Showing 20 posts tagged salary

An older millennial with a college degree is earning a median full-time salary of $45,500 a year — $17,500 more than the median salary of $28,000 for full-time workers with just a high school diploma, a new Pew Research Center report finds. That’s the largest pay disparity between young high school- and college-educated workers in at least four generations, the report released Tuesday finds. It’s also further evidence that people with less education are at higher risk of getting left behind in the economic recovery.

Value of College? For Millennials, $17,500 a Year - NBC News.com

“While paying teachers well is only part of the equation, higher salaries can help school systems to attract the best candidates to the teaching profession,” the report said. High performing countries, like Korea and the Netherlands, pay teachers more compared to the country’s average salary than lower performing countries — including the United States. The average salary of America’s 3.3 million public school teachers in 2010 was $56,069, according to the Department of Education. The relatively higher pay in those countries appears to draw teachers who had better grades in college. In 2010, McKinsey and Co. found that nearly every teacher in Finland, Singapore and Korea — all high scoring countries on the PISA tests — came from the top third of their college classes. In the United States, only a third of teachers graduated in the top third of their class.

Would raising teacher pay boost America’s low test scores? - Yahoo News

Students who advance further in high school math have higher wages and are less likely to be unemployed, according to a new study from the Cleveland Fed. So when Noah Smith and Miles Kimball say there is a “math person” in all of us, listen up. The study shows that advancing past Algebra II correlates strongly with finishing high school, graduating from college, and thriving in the workforce.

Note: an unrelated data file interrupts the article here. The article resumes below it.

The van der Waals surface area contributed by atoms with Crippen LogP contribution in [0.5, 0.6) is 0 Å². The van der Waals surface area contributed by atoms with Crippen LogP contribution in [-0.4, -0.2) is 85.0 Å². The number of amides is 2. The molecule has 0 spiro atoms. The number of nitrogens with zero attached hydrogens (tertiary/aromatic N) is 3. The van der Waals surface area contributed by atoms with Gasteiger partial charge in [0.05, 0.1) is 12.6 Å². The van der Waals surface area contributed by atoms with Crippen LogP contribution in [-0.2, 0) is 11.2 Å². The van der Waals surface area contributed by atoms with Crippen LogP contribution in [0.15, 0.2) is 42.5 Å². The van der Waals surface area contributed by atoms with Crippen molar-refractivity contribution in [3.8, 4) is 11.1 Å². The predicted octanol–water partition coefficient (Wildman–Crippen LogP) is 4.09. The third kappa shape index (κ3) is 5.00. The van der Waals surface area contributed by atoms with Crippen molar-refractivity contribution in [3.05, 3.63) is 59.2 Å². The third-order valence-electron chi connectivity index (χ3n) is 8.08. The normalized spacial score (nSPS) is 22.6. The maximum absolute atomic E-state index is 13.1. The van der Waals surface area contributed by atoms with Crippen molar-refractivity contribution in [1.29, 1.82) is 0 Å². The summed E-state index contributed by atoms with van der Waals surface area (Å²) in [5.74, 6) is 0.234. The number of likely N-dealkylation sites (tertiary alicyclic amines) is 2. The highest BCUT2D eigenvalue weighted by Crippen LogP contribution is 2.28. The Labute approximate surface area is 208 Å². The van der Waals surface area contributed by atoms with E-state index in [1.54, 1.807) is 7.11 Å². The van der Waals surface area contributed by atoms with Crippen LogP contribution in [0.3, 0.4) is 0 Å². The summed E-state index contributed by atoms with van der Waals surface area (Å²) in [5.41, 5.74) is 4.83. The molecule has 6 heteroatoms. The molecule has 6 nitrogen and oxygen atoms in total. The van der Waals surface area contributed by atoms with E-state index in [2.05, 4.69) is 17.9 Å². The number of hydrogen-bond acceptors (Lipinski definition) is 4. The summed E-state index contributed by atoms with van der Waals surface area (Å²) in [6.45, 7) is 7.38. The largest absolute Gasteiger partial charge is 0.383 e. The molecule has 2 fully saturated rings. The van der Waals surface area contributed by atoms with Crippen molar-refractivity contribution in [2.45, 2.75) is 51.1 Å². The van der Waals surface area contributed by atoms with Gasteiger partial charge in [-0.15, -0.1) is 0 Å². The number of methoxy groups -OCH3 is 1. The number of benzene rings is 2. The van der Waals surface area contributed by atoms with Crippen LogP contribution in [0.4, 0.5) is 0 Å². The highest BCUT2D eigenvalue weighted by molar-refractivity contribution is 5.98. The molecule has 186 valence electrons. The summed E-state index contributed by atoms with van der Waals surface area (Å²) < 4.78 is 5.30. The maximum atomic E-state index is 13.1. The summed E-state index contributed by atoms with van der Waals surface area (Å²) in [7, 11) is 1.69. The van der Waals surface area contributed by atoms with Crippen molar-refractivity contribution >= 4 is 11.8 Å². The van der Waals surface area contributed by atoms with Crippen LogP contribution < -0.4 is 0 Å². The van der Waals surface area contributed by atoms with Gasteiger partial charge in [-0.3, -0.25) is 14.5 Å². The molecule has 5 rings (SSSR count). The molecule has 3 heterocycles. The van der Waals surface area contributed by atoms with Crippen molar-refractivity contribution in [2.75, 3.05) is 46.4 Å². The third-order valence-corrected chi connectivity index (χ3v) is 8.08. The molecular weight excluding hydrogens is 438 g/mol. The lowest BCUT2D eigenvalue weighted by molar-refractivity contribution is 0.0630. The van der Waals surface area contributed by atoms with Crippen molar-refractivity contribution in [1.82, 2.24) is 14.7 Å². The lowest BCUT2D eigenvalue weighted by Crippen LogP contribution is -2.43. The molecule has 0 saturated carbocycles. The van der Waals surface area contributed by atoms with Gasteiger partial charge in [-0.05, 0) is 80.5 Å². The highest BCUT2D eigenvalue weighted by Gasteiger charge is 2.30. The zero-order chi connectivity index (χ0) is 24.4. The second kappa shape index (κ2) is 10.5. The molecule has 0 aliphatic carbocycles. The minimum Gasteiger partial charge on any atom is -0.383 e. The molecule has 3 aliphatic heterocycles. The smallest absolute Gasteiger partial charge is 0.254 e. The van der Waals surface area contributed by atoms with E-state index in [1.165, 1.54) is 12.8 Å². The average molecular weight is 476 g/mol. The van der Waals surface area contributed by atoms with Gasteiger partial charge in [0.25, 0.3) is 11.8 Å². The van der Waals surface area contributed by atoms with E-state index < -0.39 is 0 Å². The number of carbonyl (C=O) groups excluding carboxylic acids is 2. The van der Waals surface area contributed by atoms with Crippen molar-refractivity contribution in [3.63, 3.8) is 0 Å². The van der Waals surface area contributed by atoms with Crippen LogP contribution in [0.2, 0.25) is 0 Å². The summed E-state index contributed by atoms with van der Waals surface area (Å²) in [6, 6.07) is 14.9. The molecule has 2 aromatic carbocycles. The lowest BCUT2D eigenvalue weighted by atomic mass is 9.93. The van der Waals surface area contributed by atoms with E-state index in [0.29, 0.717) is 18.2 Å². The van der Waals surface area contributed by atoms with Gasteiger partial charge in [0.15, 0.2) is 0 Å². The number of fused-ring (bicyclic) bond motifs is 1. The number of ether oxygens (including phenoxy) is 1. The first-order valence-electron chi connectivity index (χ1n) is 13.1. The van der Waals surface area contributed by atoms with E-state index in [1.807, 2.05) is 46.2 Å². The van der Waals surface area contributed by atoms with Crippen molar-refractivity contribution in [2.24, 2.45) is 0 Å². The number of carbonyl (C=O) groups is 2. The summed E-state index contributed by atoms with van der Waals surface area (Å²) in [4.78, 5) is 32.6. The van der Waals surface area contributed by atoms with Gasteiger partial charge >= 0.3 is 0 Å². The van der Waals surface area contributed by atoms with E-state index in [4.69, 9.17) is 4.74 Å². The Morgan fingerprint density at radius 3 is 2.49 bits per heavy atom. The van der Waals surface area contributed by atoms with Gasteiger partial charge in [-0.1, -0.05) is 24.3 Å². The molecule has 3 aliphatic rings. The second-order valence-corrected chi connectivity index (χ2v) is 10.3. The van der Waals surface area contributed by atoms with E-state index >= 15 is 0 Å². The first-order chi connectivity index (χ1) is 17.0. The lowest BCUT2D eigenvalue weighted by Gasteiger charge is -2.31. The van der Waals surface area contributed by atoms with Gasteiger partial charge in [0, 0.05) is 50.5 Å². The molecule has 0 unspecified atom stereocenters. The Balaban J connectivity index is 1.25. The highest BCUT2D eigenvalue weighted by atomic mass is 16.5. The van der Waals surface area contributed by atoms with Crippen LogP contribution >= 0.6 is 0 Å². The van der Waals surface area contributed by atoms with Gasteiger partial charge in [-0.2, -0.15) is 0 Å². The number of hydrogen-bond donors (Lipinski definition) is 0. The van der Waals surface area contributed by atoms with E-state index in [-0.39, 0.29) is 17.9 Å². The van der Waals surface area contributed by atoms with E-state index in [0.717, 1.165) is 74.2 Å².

Will Studying Math Make You Richer? - Derek Thompson - The Atlantic

“Employees who were promised $4 worked no harder than those who were promised $3,” Malhotra told the Harvard Gazette. However, “those who were promised $3 but then later were given an additional $1 worked significantly harder than the other two groups.”

The researchers say the differences comes down to the perception of gifts. If the workers know the extra compensation isn’t mandatory, they are more likely to want to reciprocate the gesture, which they do by working harder. When it comes to paying for performance, $3 $1 only equals $4 in the right context.

Cash bonuses are better than raises for getting people to work harder, say Harvard researchers - Quartz

Teacher Pay Hurt by Recession, Report Says

During the recession and its aftermath, public schools took a hit as both state coffers and local property taxes shriveled. That showed up in shrinking employment, but also in teacher salaries.

According to a report being released Tuesday, the vast majority of teachers in the nation’s largest school districts took a pay cut or saw their pay frozen at least one year between 2008 and 2012.